Meanwhile those Lithuanians in power during the CIA’s presence in Antaviliai –and to a lesser extent those covering for them today– will continue to face nagging questions that have hitherto been swept under the rug with the thinnest veneers of plausible deniability: who allowed the CIA to violate Lithuania’s national sovereignty and operate a secret prison in a new democracy that had just emerged from the Soviet Union less than a generation earlier, ironically around the time it was joining NATO and the European Union? And how much about the CIA black site did they know?
According to the Feinstein Report information about al-Hawsawi provides a strong indication some people in Lithuania knew what was going on:
“In [redacted] Country [redacted] officers refused to admit CIA detainee Mustafa Ahmad al-Hawsawi to a local hospital despite earlier discussions with country representatives about how a detainee’s medical emergency would be handled. While the CIA understood the [redacted] officers’ reluctance to place a CIA detainee in a local hospital given media reports, CIA headquarters also questioned the ‘willingness of [redacted] to participate as originally agreed/planned with regard to provision of emergency medical care.’ After failing to gain assistance from the Department of Defense, the CIA was forced to seek assistance from three third-party countries in providing medical care to al-Hawsawi and four other CIA detainees with acute ailments. Ultimately, the CIA paid the [redacted] more than $[redacted] million for the treatment of [redacted] and [redacted]; and made arrangements for [redacted] and [redacted] to be treated in [redacted]. The medical issues resulted in the closing of DETENTION SITE VIOLET in Country [redacted] in [redacted] 2006.15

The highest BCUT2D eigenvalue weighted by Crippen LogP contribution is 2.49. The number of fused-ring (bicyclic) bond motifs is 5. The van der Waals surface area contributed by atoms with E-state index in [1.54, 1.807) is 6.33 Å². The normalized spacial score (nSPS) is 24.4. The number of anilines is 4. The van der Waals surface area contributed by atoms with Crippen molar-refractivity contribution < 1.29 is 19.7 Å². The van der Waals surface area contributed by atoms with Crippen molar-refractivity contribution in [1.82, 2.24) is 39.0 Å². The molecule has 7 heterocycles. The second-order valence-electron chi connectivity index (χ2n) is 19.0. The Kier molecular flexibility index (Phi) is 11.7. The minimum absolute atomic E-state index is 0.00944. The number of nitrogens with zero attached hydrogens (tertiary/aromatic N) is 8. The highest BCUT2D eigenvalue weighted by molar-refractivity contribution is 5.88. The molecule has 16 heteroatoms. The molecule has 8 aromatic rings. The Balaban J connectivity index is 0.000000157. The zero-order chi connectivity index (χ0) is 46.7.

A different section of the Feinstein Report reveals potentially even more damning information that seems to confirm some in Lithuania knew about the program, and were paid handsomely.
The passage above about medical treatment and the following are also both cited as evidence in the Zubaydah case before the ECHR. Furthermore, the following passage is identified before the ECHR as regarding Detention Site Violet:
“By mid-2003 the CIA had concluded that its completed, but still unused ‘holding cell’ in Country [redacted] was insufficient, given the growing number of CIA detainees in the program and the CIA’s interest in interrogating multiple detainees at the same detention site. The CIA thus sought to build a new, expanded detention center in the country. The CIA also offered $[redacted] million to the [redacted] to ‘show appreciation’ for the [redacted] support for the program. According to a CIA cable, however, the [redacted].” While the plan to construct the expanded facility was approved by the [redacted] of Country [redacted], the CIA and [redacted] developed complex mechanisms to [redacted] in order to provide the $[redacted] million to the [redacted].”16
If irony had a dark sense of humor this case could serve as a good example: perhaps some of that CIA money made it to Lithuanian government officials who bought upscale real estate in the high-end suburbs that neighbor the former CIA black site in Antaviliai.
September 27 2019